“Augghh, Mom! Stop it! You always do that,” snarls my daughter. She’s just shared some small quip a friend made at school, or maybe it was a little failure or frustration.
“What?’ I responded - not exactly taken aback, she is a 12-year-old after all, but not quite sure what I’d done this time.
“You always do that! You always turn everything into some kind of learning experience. Sheesh.”
I’m sure I’m not alone. I’m a parent who’s grown up in the age of “teachable moments.” I’m also sure, she’s right - that I’m especially obnoxious about it. It’s an occupational hazard. You see, our work is built on the premise - one we learned from our great mentor, Thiagi, the guru of interactional strategies for learning,(www.thiagi.com) - that experiential activities are incredibly valuable learning tools. And, what, after all, is life, but a series of experiential activities?
Last month, my twelve-year-old daughter participated in a workshop with a casting director in New York City. The kid was asked to prepare a song and a monologue, and she brought “The Lamest Place in the World” from “13: The Musical” and a Snoopy monologue from “You’re a Good Man, Charlie Brown.”
After she sang her song, about a young teenage girl welcoming the cute new boy to her boring, awful town (“which just got a little bit better”), the casting director said,
The other day I was expressing regret to a friend. After listening patiently and compassionately for as long as she could stand it, she finally said, "Look, the Past is Prologue. What are you going to do now?"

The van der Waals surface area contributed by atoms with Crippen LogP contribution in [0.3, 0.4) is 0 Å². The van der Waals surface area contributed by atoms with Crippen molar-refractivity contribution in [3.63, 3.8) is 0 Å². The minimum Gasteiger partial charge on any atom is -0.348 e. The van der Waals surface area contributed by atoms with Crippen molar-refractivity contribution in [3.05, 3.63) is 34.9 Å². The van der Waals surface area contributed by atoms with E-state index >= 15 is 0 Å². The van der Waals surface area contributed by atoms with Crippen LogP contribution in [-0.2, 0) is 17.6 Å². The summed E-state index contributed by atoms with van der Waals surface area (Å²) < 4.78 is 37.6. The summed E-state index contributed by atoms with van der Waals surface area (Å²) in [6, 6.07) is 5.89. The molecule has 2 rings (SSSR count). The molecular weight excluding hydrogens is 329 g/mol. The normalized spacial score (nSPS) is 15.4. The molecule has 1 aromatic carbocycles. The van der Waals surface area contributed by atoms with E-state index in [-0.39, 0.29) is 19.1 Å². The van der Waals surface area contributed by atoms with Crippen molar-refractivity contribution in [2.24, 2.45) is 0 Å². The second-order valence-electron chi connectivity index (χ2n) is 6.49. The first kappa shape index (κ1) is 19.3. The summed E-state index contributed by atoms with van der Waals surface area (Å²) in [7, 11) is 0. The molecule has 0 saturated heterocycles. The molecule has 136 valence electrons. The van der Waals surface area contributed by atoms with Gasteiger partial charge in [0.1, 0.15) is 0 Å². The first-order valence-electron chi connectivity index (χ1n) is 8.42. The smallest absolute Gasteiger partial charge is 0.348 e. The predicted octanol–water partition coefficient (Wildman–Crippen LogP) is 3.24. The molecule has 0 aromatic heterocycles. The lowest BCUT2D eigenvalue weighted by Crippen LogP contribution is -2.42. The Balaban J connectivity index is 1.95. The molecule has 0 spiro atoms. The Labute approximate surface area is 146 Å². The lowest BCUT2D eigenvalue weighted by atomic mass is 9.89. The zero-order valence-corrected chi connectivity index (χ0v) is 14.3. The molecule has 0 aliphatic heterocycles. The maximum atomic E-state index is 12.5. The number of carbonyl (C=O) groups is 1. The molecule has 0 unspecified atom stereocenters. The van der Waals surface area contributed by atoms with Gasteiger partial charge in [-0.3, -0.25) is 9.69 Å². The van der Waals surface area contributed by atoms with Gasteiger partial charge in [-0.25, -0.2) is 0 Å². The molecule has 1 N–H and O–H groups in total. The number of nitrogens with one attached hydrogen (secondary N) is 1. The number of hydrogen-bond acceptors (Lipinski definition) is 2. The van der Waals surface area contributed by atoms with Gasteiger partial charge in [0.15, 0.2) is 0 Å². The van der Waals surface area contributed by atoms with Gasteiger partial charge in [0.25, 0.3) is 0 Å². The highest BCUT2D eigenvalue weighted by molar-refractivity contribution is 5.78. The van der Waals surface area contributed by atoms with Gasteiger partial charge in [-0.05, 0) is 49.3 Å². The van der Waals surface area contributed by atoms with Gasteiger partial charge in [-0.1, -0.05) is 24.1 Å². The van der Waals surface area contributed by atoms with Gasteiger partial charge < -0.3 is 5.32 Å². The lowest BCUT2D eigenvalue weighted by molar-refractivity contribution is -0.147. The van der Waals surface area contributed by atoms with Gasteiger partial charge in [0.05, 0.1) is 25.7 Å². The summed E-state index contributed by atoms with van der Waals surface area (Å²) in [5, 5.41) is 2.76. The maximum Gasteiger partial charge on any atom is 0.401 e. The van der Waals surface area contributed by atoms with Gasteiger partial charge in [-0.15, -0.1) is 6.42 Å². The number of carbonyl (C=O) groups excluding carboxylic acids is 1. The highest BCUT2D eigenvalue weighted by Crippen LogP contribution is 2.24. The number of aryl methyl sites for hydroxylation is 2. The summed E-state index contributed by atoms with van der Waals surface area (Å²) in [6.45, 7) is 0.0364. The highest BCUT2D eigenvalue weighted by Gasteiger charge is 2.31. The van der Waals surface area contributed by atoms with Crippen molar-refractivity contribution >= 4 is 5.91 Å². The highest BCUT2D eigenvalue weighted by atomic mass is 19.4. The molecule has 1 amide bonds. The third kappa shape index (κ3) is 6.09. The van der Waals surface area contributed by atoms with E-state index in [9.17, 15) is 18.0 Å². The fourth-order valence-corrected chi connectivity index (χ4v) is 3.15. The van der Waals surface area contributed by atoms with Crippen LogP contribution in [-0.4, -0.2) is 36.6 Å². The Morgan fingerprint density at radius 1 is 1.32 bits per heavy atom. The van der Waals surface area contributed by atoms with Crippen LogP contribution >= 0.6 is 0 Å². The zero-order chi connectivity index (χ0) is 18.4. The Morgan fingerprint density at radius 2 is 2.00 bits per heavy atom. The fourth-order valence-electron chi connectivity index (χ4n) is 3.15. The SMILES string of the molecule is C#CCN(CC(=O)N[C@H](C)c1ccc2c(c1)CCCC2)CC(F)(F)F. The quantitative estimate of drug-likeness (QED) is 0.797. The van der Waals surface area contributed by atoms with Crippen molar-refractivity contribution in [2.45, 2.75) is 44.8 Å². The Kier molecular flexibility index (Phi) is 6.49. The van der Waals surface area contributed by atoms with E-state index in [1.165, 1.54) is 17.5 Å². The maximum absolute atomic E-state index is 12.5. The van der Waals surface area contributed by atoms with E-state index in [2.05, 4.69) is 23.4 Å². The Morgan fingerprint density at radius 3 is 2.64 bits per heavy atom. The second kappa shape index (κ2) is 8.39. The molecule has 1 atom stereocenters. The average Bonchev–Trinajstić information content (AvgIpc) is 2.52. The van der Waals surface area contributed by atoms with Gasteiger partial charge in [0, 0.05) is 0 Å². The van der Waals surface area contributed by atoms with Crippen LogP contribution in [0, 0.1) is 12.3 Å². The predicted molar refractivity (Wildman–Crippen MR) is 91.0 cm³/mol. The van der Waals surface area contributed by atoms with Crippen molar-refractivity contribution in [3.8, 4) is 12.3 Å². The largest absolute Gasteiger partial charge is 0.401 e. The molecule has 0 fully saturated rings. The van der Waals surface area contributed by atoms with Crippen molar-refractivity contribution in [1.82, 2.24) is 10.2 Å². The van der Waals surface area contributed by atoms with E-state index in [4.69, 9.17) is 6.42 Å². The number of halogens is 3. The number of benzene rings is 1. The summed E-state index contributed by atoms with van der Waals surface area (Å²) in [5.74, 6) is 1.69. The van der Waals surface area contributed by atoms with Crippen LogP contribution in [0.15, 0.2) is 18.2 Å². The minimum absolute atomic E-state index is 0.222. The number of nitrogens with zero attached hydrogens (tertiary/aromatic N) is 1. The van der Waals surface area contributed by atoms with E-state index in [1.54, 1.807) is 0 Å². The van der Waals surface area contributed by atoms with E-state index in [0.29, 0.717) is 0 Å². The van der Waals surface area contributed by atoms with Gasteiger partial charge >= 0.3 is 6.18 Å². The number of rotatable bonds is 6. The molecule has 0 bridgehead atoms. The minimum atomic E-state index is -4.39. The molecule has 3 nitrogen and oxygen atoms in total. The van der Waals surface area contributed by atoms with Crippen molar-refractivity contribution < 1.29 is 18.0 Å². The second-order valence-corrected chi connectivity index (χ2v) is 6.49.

In improv we say "everything is an offer". What that means simply is that anything - a word, a gesture, a memory, a facial expression - is something that can be used and built with. Improvisers talk about "yes, and-ing" offers. The "yes" means, see, hear, accept what is going on. Even if it is unexpected or unattractive. The "and" means add something. Offer something back. Build.
Improvisers make up stuff - scenes, songs, stories, sometime full-length plays. On-the-spot, collaboratively, with virtually no pre-planning, building only with what is happening in the moment. In order to engage in this ridiculous endeavor, we have developed principles, philosophies and techniques that are useful in any situation in which human being collaborate, build relationships, communicate, create or solve problems.
I was recently reminded of one of my father's favorite stories. He told it whenever an explanation seemed to be too pat, a new report too simplistic, a conversation to narrow. The more I think about storytelling itself, the more is seems important to keep the following in mind....
Just about ten years ago I was co-facilitating a training session for a large high-tech company in Paris. While the participants were engaged in an assignment, three or four of my co-facilitators and I found ourselves at the back of the room discussing storytelling. I shared the “Story Spine”, a structure borrowed from improvisational theatre that helps people create well-made stories. Others shared their own tips and techniques. Within 15 minutes, we had a revelation. Storytelling was a wonderful tool for communication and learning!